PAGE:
Paul Stamets: Mushrooms for People and Planet Ancient Allies for Modern Maladies

Paul Stamets, legendary author, mycologist, medical researcher and entrepreneur, gives an informative lecture on mushrooms that aims to deepen the understanding of and respect for organisms that exist literally under every footstep we take. His presentation covers a range of mushroom species and new research showing how mushrooms can help the health of people and planet. An introduction is offered by acclaimed mycologist Gary Lincoff who will comment on the speculative nature of mushroom research.

The central premise of Stamets’ scholarship is that habitats have immune systems, just like people, and that mushrooms are cellular bridges between the two. Our close evolutionary relationship to fungi is the basis for novel pairings in the microbiome that lead to greater sustainability and immune enhancement. Declaring that “BioDiversity is BioSecurity,” Stamets sees the ancient old-growth forests of the Pacific Northwest as a resource of incalculable value because of their fungal genomes. A dedicated hiker and explorer, Stamets helps preserve and protect as many ancestral strains of mushrooms as possible from these pristine woodlands, and funds research to save rare strains of mushrooms that dwell within the old growth forests. Currently, Stamets is testing these rare strains at the NIH (National Institutes of Health/Virology).

“We are now fully engaged in the 6th Major Extinction (“6 X”) on planet Earth. Our biosphere is quickly changing, eroding the life support systems that have allowed humans to ascend. Unless we put into action policies and technologies that can cause a course correction in the very near future, species diversity will continue to plummet, with humans not only being the primary cause, but one of the victims. What can we do? Fungi, particularly mushrooms, offer some powerful, practical solutions, which can be put into practice now.”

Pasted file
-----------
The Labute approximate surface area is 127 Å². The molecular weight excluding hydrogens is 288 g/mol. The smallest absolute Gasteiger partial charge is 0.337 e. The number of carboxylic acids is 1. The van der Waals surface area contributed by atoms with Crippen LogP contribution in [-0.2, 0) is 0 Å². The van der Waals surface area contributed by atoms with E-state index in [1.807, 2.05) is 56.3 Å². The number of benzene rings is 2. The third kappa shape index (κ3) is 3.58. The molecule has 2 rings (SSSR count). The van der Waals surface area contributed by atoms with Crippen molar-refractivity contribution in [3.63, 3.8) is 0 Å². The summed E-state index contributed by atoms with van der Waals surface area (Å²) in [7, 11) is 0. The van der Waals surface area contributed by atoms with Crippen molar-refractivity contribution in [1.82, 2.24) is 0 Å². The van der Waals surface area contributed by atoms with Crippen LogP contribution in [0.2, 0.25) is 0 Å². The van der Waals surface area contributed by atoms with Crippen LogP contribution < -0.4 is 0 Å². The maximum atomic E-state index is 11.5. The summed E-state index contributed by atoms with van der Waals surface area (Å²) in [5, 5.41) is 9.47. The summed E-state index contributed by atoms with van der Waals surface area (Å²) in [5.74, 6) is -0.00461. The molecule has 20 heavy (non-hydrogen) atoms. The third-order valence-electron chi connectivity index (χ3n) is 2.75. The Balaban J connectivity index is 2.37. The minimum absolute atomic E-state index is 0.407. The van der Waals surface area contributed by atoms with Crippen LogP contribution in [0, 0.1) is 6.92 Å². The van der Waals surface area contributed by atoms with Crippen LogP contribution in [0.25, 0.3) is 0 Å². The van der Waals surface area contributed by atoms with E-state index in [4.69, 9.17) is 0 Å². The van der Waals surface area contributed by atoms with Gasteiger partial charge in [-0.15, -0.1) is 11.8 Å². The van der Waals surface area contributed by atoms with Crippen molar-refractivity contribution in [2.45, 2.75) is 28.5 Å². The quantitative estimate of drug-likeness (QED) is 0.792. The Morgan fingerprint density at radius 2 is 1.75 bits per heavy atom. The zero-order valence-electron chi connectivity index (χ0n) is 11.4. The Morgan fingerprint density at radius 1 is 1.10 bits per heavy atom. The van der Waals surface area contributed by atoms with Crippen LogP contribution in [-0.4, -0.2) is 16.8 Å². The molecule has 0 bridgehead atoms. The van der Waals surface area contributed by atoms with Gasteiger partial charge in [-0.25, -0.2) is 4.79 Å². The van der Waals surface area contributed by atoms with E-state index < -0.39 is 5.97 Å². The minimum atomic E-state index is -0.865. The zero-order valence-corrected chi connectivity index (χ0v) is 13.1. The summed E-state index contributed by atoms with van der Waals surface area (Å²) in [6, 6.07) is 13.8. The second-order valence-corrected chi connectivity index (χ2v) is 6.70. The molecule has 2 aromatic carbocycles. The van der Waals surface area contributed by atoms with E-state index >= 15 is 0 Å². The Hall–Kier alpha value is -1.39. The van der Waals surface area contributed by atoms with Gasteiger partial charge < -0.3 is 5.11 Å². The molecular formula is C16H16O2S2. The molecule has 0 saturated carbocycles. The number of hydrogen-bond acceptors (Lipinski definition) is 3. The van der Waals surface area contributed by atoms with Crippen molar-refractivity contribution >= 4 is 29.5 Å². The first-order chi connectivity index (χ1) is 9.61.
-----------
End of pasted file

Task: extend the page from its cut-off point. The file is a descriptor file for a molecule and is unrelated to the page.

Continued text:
Named after one of the university’s most influential art history teachers, this six-part lecture series honors John McDonald Moore’s contribution to the university’s intellectual life. Moore taught art history and criticism at The New School from 1968 until his death in 1999. Not unlike the speakers in this series—Stephanie Barron, Michael Brenson, Peter L. Galison, Boris Groys, Linda Nochlin, and now Paul Stamets—Moore brought to his students the vision of an artist who is also a scholar, and his classes were famously popular. His students, family, and friends established this lecture series in 2000.

Presented in conjunction with “Speculation, Now”, the Vera List Center’s new book.

More information on this talk can be found on the VLC webpage:

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